Zion National Park – Utah

Located in Washington, Iron, and Kane Counties in southwestern Utah, Zion National Park encompasses some of the most scenic canyon country in the United States. Within its 229 square miles are high plateaus, a maze of narrow, deep, sandstone canyons, and the Virgin River and its tributaries. Zion also has 2,000 foot Navajo Sandstone cliffs, pine  and juniper clad slopes, and seeps, springs, and waterfalls. They are supporting lush and colorful hanging gardens.

With an elevation change of about 5,000 feet from the highest point at Horse Ranch Mountain (at 8,726 feet) to the lowest point at Coal Pits Wash (at 3,666 feet). Zion’s diverse topography leads to a diversity of habitats and species. Desert, riparian (river bank), pinyon juniper, and conifer woodland communities all contribute to Zion’s diversity. Neighboring ecosystems the Mojave Desert, the Great Basin, and the Rocky Mountains are also contributors to Zion’s abundance.

Learn more about the natural features and ecosystems of Zion…

The park has more than a 1,000 species of plants ranging from tall, graceful cottonwoods growing along the river to towering pines and firs shading the higher elevations. Prickly pears, cholla, and yucca are among Zion’s desert adapted plants. The hanging gardens support brilliantly colored Zion shooting stars, scarlet monkey flowers, and Western and golden columbines.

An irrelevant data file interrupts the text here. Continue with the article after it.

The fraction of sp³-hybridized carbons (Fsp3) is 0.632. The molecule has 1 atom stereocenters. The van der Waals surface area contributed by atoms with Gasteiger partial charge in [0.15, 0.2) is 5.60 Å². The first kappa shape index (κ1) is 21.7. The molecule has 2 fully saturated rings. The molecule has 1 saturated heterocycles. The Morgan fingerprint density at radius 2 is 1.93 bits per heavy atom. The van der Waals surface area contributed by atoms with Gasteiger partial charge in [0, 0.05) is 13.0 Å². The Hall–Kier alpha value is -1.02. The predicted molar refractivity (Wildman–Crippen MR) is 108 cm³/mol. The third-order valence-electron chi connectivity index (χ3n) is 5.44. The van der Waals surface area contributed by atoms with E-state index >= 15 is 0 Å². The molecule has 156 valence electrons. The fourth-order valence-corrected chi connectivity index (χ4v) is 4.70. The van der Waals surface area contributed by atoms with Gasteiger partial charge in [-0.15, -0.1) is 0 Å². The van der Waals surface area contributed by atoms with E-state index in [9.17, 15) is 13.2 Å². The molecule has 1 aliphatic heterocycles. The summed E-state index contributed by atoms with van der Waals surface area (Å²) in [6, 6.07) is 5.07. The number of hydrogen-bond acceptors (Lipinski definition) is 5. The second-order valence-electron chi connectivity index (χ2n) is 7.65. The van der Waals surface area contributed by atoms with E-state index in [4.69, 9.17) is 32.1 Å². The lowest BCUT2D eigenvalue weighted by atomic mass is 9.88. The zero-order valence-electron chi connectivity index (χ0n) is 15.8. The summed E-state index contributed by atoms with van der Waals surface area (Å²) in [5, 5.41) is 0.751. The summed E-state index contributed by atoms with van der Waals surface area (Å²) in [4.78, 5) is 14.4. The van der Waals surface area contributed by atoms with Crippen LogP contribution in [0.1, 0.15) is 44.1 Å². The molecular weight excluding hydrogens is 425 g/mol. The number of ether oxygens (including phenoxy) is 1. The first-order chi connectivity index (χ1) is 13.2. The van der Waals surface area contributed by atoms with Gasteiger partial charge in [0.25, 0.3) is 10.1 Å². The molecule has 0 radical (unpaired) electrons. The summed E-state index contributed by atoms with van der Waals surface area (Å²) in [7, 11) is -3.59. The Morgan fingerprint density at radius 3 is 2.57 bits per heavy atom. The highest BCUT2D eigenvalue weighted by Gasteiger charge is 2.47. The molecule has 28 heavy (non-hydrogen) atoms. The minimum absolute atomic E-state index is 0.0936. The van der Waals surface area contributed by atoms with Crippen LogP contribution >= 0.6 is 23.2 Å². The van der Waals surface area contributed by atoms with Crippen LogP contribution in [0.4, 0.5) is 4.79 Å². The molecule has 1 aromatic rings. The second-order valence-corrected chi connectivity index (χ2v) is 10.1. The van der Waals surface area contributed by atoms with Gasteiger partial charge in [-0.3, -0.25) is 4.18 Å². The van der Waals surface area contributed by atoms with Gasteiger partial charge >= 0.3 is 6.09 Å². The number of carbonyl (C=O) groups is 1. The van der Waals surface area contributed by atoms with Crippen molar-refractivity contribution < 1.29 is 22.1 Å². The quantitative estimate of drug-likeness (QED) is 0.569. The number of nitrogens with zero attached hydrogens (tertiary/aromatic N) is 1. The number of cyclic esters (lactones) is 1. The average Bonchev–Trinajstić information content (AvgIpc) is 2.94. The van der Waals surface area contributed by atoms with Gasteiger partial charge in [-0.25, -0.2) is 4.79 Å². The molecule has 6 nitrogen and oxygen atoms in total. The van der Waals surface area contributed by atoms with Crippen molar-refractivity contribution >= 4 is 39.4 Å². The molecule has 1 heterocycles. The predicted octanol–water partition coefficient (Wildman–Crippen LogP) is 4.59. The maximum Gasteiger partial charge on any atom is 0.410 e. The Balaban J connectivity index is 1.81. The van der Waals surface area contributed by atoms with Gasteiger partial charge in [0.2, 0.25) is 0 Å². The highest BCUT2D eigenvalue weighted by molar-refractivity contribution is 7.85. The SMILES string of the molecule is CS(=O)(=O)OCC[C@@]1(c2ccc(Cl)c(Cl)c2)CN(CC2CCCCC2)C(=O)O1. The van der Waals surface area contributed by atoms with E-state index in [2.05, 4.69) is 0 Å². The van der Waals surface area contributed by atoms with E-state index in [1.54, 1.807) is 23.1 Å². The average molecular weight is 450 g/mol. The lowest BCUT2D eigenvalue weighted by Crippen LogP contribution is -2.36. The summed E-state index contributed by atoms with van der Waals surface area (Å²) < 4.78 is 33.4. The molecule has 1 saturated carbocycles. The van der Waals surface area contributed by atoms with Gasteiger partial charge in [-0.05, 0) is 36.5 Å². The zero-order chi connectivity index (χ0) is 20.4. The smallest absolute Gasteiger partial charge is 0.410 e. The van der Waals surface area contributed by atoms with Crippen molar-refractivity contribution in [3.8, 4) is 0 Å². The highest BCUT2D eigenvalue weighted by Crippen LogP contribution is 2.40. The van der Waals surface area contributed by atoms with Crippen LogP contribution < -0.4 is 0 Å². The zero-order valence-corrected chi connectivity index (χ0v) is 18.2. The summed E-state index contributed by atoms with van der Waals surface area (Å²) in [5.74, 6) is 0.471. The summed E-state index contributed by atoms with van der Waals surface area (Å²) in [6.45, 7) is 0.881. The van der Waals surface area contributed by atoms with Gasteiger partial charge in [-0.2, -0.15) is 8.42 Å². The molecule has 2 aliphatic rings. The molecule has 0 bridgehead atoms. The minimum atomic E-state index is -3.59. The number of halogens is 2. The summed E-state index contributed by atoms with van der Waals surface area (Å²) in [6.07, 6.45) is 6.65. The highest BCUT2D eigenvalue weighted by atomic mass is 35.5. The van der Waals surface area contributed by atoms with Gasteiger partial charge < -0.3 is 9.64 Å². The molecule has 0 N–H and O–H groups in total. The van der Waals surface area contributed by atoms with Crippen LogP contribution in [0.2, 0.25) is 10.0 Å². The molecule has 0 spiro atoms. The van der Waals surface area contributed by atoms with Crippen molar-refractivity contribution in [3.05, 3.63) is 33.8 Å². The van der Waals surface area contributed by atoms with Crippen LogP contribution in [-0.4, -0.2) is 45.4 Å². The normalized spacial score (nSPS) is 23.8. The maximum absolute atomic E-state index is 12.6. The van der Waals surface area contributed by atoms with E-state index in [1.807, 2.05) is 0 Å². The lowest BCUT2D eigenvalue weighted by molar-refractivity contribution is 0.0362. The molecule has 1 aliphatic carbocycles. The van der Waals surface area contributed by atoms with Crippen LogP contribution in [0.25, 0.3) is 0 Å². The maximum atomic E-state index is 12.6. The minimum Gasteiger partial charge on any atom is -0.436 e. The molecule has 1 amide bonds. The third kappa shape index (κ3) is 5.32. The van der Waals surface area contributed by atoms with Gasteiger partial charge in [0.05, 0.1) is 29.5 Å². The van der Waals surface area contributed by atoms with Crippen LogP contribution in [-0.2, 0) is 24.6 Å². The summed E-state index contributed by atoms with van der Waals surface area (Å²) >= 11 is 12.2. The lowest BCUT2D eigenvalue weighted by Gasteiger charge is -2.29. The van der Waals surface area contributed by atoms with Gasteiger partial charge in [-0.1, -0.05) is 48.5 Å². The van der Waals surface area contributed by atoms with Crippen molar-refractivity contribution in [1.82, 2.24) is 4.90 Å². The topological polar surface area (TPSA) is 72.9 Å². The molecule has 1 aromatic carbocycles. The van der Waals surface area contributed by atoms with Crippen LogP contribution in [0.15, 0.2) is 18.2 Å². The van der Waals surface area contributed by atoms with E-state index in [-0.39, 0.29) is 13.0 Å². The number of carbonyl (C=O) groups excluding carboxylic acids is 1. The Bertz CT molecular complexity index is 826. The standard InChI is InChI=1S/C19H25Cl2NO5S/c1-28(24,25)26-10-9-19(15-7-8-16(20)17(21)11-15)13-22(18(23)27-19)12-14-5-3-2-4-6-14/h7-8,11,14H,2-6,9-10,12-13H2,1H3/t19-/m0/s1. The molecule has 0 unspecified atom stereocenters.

Zion’s plant communities, in turn, provide food, shelter, and nesting places for Zion’s diverse wildlife. There are approximately 67 species of mammals, 29 species of reptiles, 7 species of amphibians, 9 species of fish, and 207 species of birds. Endangered California condors soar above the cliffs of Zion. Threatened Mexican spotted owls Zion has the highest density of these owls breeding. In the state live and raise their young in Zion’s narrow canyons.

Learn more about the animals of Zion…

The geologic formations of Zion formed over approximately 250 million years. Record periods of time when this area was covered by a shallow sea. When huge, sluggish rivers, bordered by swamplands, meandered across the landscape. And when a vast desert perhaps the largest on the planet covered the region. The sand dunes of this desert are now Zion’s famous sculpted and colorful 2,000 foot cliffs.

Learn more about the geology of Zion…

The natural and cultural resources within Zion National Park are studied and managed by the Resource Management and Research Division of the park.

Learn more about the recent research and activities of the Resource Management Division…

Source: www.nps.gov

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